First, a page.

Creating Culturally Competent in Health Care Organizations X 2 (24 hours)
1) **********minimum 6 full pages (3 pages each document) ( not words)**************************** (cover or reference page not included)
2)¨**********APA norms (All paragraphs must be narrative and cited in the text- each paragraphs)
3)********** It will be verified by Turnitin and SafeAssign
4) References not older than 5 years
5) Each answer must be identified according to the question number. Check the list of questions. Your answer should start objectively answering the question
You must answer (6) question2 times.
You must submit 2 documents (each one 3 page).
Copy and paste will not be admitted.
You should address the questions with different wording, different references, but always, objectively answering the questions.
Mrs. Li Huan, a 79-year-old Chinese American widow who lives alone in New York City’s Chinatown recently had a cerebrovascular accident (CVA) or stroke. Mrs. Li has right-sided paralysis with partial loss of voluntary movement and sensation in her right arm and leg. Mrs. Li has weak facial muscles, difficulty with speech, and drooling. She experiences numbness and tingling in her arms and legs. Mrs. Li is going to a rehabilitation center known for delivering culturally competent interprofessional care where she is cared for by a team of credentialed health care providers: Dr. Indira Patel, nurse J.J. Johnson, physical therapist Mohammad Abu Said, dietician Maria Gonzalez, and Chinese American herbalist, Chen Minzhe.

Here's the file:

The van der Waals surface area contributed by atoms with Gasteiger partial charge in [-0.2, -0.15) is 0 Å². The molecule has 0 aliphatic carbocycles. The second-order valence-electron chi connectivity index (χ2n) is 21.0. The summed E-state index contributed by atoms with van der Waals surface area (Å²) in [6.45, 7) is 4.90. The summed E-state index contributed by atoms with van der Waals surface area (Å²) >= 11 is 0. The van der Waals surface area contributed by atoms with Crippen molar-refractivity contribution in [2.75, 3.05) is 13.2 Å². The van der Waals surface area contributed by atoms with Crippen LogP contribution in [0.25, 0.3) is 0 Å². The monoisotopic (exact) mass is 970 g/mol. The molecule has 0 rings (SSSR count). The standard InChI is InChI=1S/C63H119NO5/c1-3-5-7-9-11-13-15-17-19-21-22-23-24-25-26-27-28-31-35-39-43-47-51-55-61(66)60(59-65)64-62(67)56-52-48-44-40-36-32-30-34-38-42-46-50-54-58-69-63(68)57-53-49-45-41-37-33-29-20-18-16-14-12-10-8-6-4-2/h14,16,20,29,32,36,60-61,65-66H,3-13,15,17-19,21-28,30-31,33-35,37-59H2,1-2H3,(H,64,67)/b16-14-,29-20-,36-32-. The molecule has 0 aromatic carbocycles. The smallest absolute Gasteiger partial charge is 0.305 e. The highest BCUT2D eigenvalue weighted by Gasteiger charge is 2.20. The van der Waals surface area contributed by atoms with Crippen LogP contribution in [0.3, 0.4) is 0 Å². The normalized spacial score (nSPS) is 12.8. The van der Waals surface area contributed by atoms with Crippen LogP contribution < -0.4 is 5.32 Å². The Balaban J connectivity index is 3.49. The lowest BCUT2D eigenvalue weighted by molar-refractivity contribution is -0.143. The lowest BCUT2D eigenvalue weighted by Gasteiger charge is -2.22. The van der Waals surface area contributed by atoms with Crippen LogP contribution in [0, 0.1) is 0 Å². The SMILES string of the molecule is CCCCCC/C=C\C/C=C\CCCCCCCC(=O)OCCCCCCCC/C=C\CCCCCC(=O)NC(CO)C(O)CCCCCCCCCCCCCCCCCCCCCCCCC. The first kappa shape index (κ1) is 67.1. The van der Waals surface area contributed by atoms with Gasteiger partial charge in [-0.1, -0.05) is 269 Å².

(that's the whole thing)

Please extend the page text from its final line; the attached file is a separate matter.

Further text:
(Note: In traditional Chinese culture, a person’s last name or surname is written first, followed by his/her first name. Therefore, the patient’s last name is Li and the herbalist’s last name is Chen. It is proper etiquette to call a person of Chinese background by his/her title, in this case, Mrs. Li and Mr. Chen until the individual gives you permission to use his/her first name. To further confuse matters, many acculturated Chinese Americans are likely to reverse their first and last names in the typical US or Canadian order. Therefore, it is important to ask the patient, “What is your first name? What is your last name?” Note the correct order on the patient’s chart for other members of the team.)
How do members of the interprofessional team assess Mrs. Li’s literacy, diet, and medications, including herbal medicines being provided by her herbalist, Mr. Chen? How do the nurse and other members of the team determine if complementary or integrative treatments, such as medicinal herbs, are helpful, harmful, or neutral to Mrs. Li’s recovery? If you were seeking advice or consultation from a traditional Chinese herbalist in your community, how would you locate one? Why do patients seek treatment from alternative and integrative healers? How can credentialed health care providers work collaboratively with Mr. Chen to ensure that prescription medicines and herbs are compatible and that there are no adverse or harmful interactions between various medicines? What strategies would you recommend in promoting Mrs. Li’s optimum functioning and health following her CVA? (Andrews & Boyle, Transcultural Concepts in Nursing Care, 7th Edition).